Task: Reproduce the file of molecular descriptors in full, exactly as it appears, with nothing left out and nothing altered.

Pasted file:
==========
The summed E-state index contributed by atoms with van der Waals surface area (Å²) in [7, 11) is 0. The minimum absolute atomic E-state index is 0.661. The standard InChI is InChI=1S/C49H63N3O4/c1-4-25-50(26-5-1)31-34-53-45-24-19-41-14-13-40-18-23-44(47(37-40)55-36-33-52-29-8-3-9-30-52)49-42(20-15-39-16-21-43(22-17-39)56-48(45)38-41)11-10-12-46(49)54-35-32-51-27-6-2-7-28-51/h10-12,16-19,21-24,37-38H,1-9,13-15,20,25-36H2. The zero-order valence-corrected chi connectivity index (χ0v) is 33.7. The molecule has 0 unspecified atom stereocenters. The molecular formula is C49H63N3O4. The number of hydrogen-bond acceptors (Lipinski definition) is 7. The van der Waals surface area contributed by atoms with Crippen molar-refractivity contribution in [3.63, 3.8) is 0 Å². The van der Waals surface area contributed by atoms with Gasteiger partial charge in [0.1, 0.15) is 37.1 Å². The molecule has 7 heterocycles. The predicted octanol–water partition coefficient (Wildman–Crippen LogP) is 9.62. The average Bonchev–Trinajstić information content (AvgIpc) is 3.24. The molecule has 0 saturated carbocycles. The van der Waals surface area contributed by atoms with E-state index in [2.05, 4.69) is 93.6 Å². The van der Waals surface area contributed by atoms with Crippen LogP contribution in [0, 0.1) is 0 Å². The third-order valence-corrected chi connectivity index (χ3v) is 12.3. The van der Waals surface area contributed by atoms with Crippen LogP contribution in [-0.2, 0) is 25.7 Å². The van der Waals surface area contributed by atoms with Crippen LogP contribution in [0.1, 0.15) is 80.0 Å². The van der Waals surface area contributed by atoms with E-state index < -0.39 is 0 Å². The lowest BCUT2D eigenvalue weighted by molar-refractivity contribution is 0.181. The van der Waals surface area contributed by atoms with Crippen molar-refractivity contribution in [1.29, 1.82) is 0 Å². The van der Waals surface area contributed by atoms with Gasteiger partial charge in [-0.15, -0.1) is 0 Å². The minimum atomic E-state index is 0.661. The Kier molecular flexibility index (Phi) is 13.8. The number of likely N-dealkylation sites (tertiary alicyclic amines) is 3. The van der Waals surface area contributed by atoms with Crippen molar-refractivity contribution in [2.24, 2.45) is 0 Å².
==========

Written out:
The summed E-state index contributed by atoms with van der Waals surface area (Å²) in [7, 11) is 0. The minimum absolute atomic E-state index is 0.661. The standard InChI is InChI=1S/C49H63N3O4/c1-4-25-50(26-5-1)31-34-53-45-24-19-41-14-13-40-18-23-44(47(37-40)55-36-33-52-29-8-3-9-30-52)49-42(20-15-39-16-21-43(22-17-39)56-48(45)38-41)11-10-12-46(49)54-35-32-51-27-6-2-7-28-51/h10-12,16-19,21-24,37-38H,1-9,13-15,20,25-36H2. The zero-order valence-corrected chi connectivity index (χ0v) is 33.7. The molecule has 0 unspecified atom stereocenters. The molecular formula is C49H63N3O4. The number of hydrogen-bond acceptors (Lipinski definition) is 7. The van der Waals surface area contributed by atoms with Crippen molar-refractivity contribution in [3.63, 3.8) is 0 Å². The van der Waals surface area contributed by atoms with Gasteiger partial charge in [0.1, 0.15) is 37.1 Å². The molecule has 7 heterocycles. The predicted octanol–water partition coefficient (Wildman–Crippen LogP) is 9.62. The average Bonchev–Trinajstić information content (AvgIpc) is 3.24. The molecule has 0 saturated carbocycles. The van der Waals surface area contributed by atoms with E-state index in [2.05, 4.69) is 93.6 Å². The van der Waals surface area contributed by atoms with Crippen LogP contribution in [0, 0.1) is 0 Å². The third-order valence-corrected chi connectivity index (χ3v) is 12.3. The van der Waals surface area contributed by atoms with Crippen LogP contribution in [-0.2, 0) is 25.7 Å². The van der Waals surface area contributed by atoms with Crippen LogP contribution in [0.1, 0.15) is 80.0 Å². The van der Waals surface area contributed by atoms with E-state index < -0.39 is 0 Å². The lowest BCUT2D eigenvalue weighted by molar-refractivity contribution is 0.181. The van der Waals surface area contributed by atoms with Crippen molar-refractivity contribution in [1.29, 1.82) is 0 Å². The van der Waals surface area contributed by atoms with Gasteiger partial charge in [-0.15, -0.1) is 0 Å². The minimum atomic E-state index is 0.661. The Kier molecular flexibility index (Phi) is 13.8. The number of likely N-dealkylation sites (tertiary alicyclic amines) is 3. The van der Waals surface area contributed by atoms with Crippen molar-refractivity contribution in [2.24, 2.45) is 0 Å².